24 Oct HOW TO CHOOSE A TREE
Since we know that fall is tree-planting time, that sort of begs the question — how do you choose the right tree for your landscape? That depends upon what you are hoping to achieve, because trees come in all forms, shapes, and sizes. As a landscape designer, when I am choosing a tree for a client, there is a list of questions I run through in my head to help me make the best choice.
Normally, the inside of my head is not where you would want to be, but in this case, it might be helpful. So before you head over to the garden center, answer these questions first.
Do I want shade for my house or my yard? If yes, then you will want a “shade tree” that grows to about 40’+ tall. Large trees like this have extensive root structures, though, so don’t plant them closer than 20′ from your home’s foundation or driveway.
Do I want year round interest? You do? Then look for a tree that has something to offer during the dormant months — interesting bark, berries, or evergreen leaves, for example. Spring interest can be bright green leaves and colorful flowers, summer may mean fully and glossy leaf coverage, and autumn can bring rusty harvest hues.
Do I want winter leaves? Many trees are “deciduous,” which means that they drop their leaves in the fall/winter. They are not “dead,” simply dormant. Then in the spring, bright new leaf growth will emerge. If you want leaves year round, look for a tree that is labeled “evergreen.”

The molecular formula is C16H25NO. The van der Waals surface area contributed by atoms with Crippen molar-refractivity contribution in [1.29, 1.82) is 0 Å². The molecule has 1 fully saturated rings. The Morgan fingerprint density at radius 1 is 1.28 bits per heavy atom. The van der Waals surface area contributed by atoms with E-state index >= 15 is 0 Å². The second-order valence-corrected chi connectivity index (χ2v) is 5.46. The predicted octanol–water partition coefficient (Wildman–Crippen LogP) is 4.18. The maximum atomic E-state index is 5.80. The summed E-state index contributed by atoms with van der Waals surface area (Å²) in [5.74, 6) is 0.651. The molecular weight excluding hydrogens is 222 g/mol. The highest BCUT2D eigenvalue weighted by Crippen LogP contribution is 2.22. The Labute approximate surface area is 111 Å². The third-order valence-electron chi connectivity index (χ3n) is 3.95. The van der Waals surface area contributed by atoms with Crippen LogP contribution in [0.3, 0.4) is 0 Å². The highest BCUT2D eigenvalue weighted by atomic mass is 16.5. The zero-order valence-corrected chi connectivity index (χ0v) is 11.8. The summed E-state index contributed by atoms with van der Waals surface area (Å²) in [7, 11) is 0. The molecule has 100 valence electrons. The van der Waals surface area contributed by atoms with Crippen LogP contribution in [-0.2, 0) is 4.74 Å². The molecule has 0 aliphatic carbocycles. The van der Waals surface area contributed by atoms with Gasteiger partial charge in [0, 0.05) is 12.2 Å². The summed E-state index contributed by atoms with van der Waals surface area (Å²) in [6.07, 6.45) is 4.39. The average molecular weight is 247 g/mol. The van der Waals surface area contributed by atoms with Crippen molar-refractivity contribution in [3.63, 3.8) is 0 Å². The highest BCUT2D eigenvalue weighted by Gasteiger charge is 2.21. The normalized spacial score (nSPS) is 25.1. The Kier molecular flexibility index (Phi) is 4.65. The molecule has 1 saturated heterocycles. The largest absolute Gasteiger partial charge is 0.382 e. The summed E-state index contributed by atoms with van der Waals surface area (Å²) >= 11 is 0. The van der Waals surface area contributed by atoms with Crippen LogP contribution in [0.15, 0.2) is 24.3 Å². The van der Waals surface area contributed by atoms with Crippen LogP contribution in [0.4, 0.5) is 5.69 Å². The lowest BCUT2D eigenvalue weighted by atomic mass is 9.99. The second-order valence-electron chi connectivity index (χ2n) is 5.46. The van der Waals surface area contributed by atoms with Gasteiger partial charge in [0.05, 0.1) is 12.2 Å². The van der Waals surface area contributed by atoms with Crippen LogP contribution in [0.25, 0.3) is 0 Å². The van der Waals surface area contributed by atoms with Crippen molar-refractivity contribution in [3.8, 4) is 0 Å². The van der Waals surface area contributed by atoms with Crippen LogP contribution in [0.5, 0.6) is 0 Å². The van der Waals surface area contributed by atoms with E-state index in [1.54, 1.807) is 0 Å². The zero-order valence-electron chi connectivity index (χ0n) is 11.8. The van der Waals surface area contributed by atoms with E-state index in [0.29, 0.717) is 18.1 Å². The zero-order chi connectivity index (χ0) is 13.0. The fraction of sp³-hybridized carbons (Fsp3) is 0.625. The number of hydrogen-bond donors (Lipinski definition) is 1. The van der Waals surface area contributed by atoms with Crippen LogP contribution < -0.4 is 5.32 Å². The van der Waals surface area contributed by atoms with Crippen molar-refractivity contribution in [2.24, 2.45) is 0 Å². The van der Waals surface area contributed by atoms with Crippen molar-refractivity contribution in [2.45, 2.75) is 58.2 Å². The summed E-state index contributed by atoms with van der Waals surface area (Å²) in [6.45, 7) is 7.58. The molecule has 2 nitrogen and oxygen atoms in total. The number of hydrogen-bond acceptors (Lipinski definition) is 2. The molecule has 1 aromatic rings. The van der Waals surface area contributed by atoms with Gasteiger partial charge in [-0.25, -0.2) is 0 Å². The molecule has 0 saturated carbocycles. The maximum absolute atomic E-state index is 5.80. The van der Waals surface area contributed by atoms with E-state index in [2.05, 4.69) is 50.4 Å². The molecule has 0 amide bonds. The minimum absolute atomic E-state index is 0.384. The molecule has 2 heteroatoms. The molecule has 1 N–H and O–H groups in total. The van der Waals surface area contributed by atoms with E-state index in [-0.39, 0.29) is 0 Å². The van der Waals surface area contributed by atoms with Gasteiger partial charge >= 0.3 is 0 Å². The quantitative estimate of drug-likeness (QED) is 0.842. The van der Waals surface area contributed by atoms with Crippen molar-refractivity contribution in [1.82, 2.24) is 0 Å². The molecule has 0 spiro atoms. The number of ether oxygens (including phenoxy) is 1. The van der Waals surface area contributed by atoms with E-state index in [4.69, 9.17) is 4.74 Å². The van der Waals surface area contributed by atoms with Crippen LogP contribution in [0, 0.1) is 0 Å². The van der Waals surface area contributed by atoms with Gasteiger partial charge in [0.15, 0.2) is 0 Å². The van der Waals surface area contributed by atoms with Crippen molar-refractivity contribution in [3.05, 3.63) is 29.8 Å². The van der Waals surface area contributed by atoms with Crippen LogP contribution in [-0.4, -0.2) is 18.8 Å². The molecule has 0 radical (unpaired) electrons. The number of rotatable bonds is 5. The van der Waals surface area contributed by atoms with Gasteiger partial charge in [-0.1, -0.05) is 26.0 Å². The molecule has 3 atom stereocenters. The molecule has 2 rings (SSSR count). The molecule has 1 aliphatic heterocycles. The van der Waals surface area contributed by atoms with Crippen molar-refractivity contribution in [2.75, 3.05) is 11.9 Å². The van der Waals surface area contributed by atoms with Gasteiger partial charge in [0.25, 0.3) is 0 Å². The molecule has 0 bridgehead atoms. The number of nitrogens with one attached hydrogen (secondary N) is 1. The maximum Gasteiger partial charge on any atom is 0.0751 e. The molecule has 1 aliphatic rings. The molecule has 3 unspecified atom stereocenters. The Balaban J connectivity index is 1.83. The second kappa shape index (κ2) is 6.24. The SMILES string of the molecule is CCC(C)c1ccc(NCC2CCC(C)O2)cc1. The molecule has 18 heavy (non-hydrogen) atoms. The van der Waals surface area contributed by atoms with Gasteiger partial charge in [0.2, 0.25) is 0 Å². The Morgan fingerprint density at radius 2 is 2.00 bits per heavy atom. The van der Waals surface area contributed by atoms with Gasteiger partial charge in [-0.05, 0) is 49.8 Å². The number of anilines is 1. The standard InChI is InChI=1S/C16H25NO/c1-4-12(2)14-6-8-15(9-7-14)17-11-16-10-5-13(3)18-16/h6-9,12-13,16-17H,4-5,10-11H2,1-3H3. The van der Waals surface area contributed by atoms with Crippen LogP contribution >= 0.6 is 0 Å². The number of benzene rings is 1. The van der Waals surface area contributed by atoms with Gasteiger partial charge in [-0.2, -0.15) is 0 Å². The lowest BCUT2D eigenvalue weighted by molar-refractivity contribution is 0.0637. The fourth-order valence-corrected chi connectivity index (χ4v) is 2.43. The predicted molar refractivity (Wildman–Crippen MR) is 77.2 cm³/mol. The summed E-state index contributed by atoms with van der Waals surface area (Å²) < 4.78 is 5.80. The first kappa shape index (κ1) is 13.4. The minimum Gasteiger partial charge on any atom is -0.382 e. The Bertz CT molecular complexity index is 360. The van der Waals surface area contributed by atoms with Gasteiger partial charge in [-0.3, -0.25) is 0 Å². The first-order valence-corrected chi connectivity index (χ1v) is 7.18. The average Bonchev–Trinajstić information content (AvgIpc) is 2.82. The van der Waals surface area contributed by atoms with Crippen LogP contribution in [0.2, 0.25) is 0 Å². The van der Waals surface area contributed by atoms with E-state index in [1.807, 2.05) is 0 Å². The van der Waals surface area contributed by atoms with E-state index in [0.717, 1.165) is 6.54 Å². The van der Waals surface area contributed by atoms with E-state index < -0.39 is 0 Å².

Do I want fast growth? I know you want shade now, but I have to caution you here. Most times, when a tree grows rapidly (an Arizona Ash, for example), the wood is consequently weak. Weak wood topples, splits, and dies prematurely. So although I know some trees grow excruciatingly slow (live oaks will not mature in your lifetime), reach for trees that are “moderate” growers — not too slow, not too fast.
What size tree should I buy? That depends upon your goal for the tree and your budget. If the tree is a slow grower and you want it to shade your house before your grandchildren graduate from college, buy a large one (30-gallon size or larger). It’ll cost you, though, so be prepared. On the other hand, a small 10′ tall ornamental tree can be purchased in a 3-gallon or 5-gallon container — they will be small at maturity and won’t take long to get there, so buying something larger is a waste